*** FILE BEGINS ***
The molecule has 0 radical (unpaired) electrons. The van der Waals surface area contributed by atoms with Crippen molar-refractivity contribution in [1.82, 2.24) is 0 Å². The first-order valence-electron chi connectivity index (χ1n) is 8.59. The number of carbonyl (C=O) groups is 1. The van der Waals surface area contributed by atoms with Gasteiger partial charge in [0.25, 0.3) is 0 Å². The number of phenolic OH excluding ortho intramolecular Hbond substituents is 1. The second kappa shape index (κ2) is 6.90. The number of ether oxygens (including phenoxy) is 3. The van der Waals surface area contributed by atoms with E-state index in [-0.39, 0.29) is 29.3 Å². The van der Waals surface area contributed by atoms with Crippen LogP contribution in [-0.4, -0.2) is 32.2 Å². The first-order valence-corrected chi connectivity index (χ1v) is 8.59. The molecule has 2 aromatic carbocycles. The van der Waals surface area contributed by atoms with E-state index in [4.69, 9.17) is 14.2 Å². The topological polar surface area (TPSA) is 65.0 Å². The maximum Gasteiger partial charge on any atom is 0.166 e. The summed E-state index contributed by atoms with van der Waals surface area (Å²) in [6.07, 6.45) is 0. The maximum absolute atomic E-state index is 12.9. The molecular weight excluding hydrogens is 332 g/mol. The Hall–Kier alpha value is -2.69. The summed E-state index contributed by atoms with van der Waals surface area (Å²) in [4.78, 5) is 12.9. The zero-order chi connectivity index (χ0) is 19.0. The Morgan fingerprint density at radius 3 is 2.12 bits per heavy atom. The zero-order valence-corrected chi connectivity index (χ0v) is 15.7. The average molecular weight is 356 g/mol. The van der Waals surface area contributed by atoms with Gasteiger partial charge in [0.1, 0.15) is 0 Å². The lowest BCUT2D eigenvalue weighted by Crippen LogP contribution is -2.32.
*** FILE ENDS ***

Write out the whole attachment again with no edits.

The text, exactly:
The molecule has 0 radical (unpaired) electrons. The van der Waals surface area contributed by atoms with Crippen molar-refractivity contribution in [1.82, 2.24) is 0 Å². The first-order valence-electron chi connectivity index (χ1n) is 8.59. The number of carbonyl (C=O) groups is 1. The van der Waals surface area contributed by atoms with Gasteiger partial charge in [0.25, 0.3) is 0 Å². The number of phenolic OH excluding ortho intramolecular Hbond substituents is 1. The second kappa shape index (κ2) is 6.90. The number of ether oxygens (including phenoxy) is 3. The van der Waals surface area contributed by atoms with E-state index in [-0.39, 0.29) is 29.3 Å². The van der Waals surface area contributed by atoms with Crippen LogP contribution in [-0.4, -0.2) is 32.2 Å². The first-order valence-corrected chi connectivity index (χ1v) is 8.59. The molecule has 2 aromatic carbocycles. The van der Waals surface area contributed by atoms with E-state index in [4.69, 9.17) is 14.2 Å². The topological polar surface area (TPSA) is 65.0 Å². The maximum Gasteiger partial charge on any atom is 0.166 e. The summed E-state index contributed by atoms with van der Waals surface area (Å²) in [6.07, 6.45) is 0. The maximum absolute atomic E-state index is 12.9. The molecular weight excluding hydrogens is 332 g/mol. The Hall–Kier alpha value is -2.69. The summed E-state index contributed by atoms with van der Waals surface area (Å²) in [4.78, 5) is 12.9. The zero-order chi connectivity index (χ0) is 19.0. The Morgan fingerprint density at radius 3 is 2.12 bits per heavy atom. The zero-order valence-corrected chi connectivity index (χ0v) is 15.7. The average molecular weight is 356 g/mol. The van der Waals surface area contributed by atoms with Gasteiger partial charge in [0.1, 0.15) is 0 Å². The lowest BCUT2D eigenvalue weighted by Crippen LogP contribution is -2.32.